Minnesota killed off San Jose's second power play, but the Wild's parade to the box wasn't over. The Sharks got their third power play at 12:16 when Joe Thornton drew a holding call on Fontaine. Thirty seconds later, Matt Cooke tripped Thornton and went to the box.
The Wild survived all 1:30 of the two-man advantage, but Hertl scored with four seconds left on the 5-on-4 power play. After a Brodin turnover, Tommy Wingels threaded a pass to Hertl in the slot. The rookie, who drew his first NHL penalty in the second period, ripped the puck past Backstrom and inside the left post.
Hertl's team-high 15th goal gave the Sharks a 2-0 lead at 14:43.
"It was good," Sharks center Logan Couture said of the power play. "We went through a stretch there where it was losing us some games. I think our power play was the reason why we weren't winning. In this room, we've got a lot of skilled players that should go out and create momentum for our team if we're not scoring, and we're starting to score some goals. so it was good to see."
The Sharks had blown two-goal leads in two of their past four losses, but this time they didn't let Minnesota back into the game.
Pavelski made it 3-0 at 3:42 of the second period with Zenon Konopka in the box after getting four minutes for high-sticking Jason Demers and drawing blood. Replays showed that it was actually Sharks rookie Freddie Hamilton's stick that made contact with Demers' mouth, but that didn't help the Wild.
Matt Irwin took a pass from Thornton and fired a long slap shot; Pavelski scored from the slot on a rebound.
"That third goal was big for us," Pavelski said. "It gave us a little more of cushion. We haven't been able to find that third one lately. Still definitely would like to forecheck more and play with the puck more in the third. It's a big win for us. We had to get this one."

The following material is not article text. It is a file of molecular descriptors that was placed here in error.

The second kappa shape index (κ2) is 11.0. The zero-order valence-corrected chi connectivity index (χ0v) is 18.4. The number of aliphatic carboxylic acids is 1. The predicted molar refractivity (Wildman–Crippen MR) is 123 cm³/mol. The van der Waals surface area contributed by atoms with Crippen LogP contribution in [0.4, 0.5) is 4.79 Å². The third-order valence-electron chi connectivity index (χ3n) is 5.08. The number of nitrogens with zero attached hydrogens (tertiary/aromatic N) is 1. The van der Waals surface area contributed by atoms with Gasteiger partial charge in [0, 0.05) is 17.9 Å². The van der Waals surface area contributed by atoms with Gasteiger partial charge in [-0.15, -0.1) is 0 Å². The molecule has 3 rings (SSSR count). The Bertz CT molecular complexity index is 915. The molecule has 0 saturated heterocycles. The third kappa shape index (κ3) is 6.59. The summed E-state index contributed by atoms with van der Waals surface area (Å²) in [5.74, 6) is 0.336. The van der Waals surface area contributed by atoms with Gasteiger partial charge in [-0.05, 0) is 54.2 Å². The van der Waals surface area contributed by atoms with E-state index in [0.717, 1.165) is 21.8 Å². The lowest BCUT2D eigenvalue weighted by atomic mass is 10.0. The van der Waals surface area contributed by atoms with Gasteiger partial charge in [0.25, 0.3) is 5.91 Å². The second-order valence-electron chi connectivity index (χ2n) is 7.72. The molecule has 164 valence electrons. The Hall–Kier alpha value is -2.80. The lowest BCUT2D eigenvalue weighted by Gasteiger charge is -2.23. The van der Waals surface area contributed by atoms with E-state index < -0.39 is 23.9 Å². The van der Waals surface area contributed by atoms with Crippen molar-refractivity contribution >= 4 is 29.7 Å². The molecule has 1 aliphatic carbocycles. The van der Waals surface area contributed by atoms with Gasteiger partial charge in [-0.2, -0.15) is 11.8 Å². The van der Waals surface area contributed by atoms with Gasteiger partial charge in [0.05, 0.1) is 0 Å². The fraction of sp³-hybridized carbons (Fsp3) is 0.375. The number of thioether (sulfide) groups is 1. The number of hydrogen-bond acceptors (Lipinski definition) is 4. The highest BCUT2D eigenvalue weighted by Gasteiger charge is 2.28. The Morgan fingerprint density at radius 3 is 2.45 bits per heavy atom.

Brodin ended Niemi's shutout bid at 12:36 of the third period, banking a shot off Stuart and past Niemi, but that was as close as the Wild got.
Wild forward Jason Pominville pointed to his team's slow start -- Minnesota gave up the first goal for the eighth straight time on the road -- and missed opportunities to score throughout the game.
"They're a tough team to play against at home," Pominville said. "I think they've drawn the most penalties in the League. They showed it tonight. Whether we like the calls or not, there's nothing much you can really do. It's just unfortunate we put ourselves behind the 8-ball. It's tough to come back when teams have leads."
With just over eight minutes left to play, Couture was stuck near his left eye by a puck shot by a teammate. He skated off under his own power and went to the dressing room, but he returned later in the period.
"It was just knuckling, and me being stupid, I wear my visor up a little high," Couture said. "That had something to do with it."
Wild rookie forward Brett Bulmer, who was called up Thursday from the Iowa Wild of the American Hockey League, made his season debut for Minnesota. He had four hits and took two shots in 10:18 of ice time.
"I was impressed," Yeo said. "I thought he played a strong game. He was hard, he was physical. He's not fun to play against. He's good on the wall."